Protest during Plame hearing

In March 2007, there were US Senate hearings about the disclosure of the classified role of Valerie Plame Wilson. During the hearings, a Code Pink activist, Midge Potts, constantly maneuvered to be in the camera views of the witness. Potts wore a pink T-shirt emblazoned "Impeach Bush". She said she was in the Judiciary Committee hearing room not to add anything to the proceedings there, but "...I switched it to the impeach during the Valerie Plame hearing mainly because it seems like that the Democrats or -- are going to push the supplemental through."[37]

  Halloween 2009 White House protest

On October 31, 2009, Code Pink organized a protest rally outside the White House to coincide with President and Mrs. Obama's official Halloween party. As many of the guests were family members of military members, the Code Pink press release encouraged attendees to dress as "zombie soldiers".[38]

  Book

Code Pink also published a book called Stop the Next War Now,[39] which included essays by Eve Ensler, Barbara Lee, Arianna Huffington, Janeane Garofalo, Nancy Pelosi, Maxine Hong Kingston, Jody Williams, Naomi Klein, Benazir Bhutto, Helen Thomas, Julia Butterfly Hill, Amy Goodman, Doris Haddock, Cynthia McKinney, Gael Murphy and others.[40]

  Reception

According to the Jerusalem Post, Code Pink is a pro-Palestinian group.[41]

  See also


  References

  1. ^ Code Pink "Contact Us" page. Retrieved 7 June 2009.
  2. ^ a b Code Pink "About Us" page. Retrieved October 4, 2011.
  3. ^ Copeland, Libby (June 10, 2007), "Protesting for Peace With a Vivid Hue and Cry: Code Pink's Tactics: Often Theatrical, Always Colorful", Washington Post: D01, http://www.washingtonpost.com/wp-dyn/content/article/2007/06/09/AR2007060901488.html 
  4. ^ Just the Beginning, CP, http://www.codepink4peace.org/article.php?list=type&type=3, retrieved 2008-02-24 
  5. ^ CODEPINK Frequently Asked Questions, http://www.codepink4peace.org/section.php?id=207, retrieved 2008-02-20 
  6. ^ Corbett, Rachel; Tranovich, Anja (20 March 2006), "The Normalcy of Fear", The Nation, http://www.thenation.com/doc/20060403/tranovichcorbett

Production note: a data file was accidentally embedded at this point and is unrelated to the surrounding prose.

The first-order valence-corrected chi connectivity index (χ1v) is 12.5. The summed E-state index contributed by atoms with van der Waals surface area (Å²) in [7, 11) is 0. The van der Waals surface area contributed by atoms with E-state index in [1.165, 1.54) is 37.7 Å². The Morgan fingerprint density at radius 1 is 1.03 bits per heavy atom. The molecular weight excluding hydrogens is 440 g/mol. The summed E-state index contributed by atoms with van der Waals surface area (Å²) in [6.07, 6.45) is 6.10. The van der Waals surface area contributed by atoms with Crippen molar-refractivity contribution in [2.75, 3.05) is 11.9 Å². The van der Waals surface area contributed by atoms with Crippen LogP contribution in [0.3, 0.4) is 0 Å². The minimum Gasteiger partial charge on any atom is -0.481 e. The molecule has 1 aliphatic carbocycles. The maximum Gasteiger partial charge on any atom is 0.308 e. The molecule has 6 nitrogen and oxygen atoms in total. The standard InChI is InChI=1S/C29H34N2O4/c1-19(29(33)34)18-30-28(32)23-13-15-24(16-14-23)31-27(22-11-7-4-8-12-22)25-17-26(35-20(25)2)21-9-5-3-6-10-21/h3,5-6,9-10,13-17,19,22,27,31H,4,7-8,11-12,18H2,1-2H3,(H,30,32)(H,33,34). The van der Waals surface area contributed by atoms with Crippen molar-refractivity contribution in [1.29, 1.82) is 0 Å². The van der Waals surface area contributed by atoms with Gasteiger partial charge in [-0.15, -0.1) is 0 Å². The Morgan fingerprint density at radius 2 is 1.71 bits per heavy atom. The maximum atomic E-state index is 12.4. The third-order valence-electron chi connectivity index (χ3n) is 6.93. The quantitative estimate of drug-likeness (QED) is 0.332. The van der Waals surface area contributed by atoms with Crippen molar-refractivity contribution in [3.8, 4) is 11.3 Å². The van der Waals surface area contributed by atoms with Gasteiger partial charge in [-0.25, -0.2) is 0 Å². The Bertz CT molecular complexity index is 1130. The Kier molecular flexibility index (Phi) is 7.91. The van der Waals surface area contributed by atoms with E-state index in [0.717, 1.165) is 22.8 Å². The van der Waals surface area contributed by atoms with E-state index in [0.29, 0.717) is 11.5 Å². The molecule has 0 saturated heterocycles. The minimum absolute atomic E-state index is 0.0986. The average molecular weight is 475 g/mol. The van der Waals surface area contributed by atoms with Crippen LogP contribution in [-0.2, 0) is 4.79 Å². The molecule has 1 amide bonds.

7. ^ Families For Peace Delegation, Code Pink Website. Retrieved 3 July 2006.
  8. ^ US delegation goes to Middle East, Democracy Now! Retrieved 2 July 2008.
  9. ^ Code Pink "About Us" web site.
  10. ^ CODEPINK Alerts January 25, 2005, Code Pink website. Retrieved 12 September 2009.
  11. ^ Coile, Zachary (January 21, 2005), "OPPOSITION: Loud, peaceful protest interrupts Bush speech"], San Francisco Chronicle, http://www.sfgate.com/cgi-bin/article.cgi?file=/chronicle/archive/2005/01/21/MNGT8AU70N1.DTL, retrieved 2009-09-12 
  12. ^ "Code Pink's war protest jams bridge traffic"], Marin Independent Journal, September 22, 2006, http://www.marinij.com/marin/ci_4378700, retrieved 2006-10-16 
  13. ^ "Clinton: 'It's Just Not Fair'", The Hill, March 23, 2007, http://thehill.com/leading-the-news/clinton-its-just-not-fair-2007-03-22.html 
  14. ^ Davis, Teddy (March 27, 2007), "Code Pink Targets Clinton", ABC News Political Radar, http://blogs.abcnews.com/politicalradar/2007/03/code_pink_targe.html, retrieved 2007-04-10 
  15. ^ "Anti-war protestors arrested at Pelosi's office", The Hill, March 22, 2007, http://thehill.com/leading-the-news/anti-war-protesters-arrested-at-pelosis-office-2007-03-22.html 
  16. ^ Baker, Peter; Weisman, Jonathan (September 11, 2007), "Petraeus Backs Initial Pullout: General Praises Progress, Warns Against 'Rushing to Failure'", Washington Post: A01, http://www.washingtonpost.com/wp-dyn/content/article/2007/09/10/AR2007091000806.html?hpid=topnews, retrieved 2007-10-25 
  17. ^ Perez, Simon (October 3, 2007), "Berkeley Marine Center Draws Anti-War Ire" (– Scholar search), KPIX-TV (CBS affiliate), http://cbs5.com/local/local_story_276204539.html [dead link]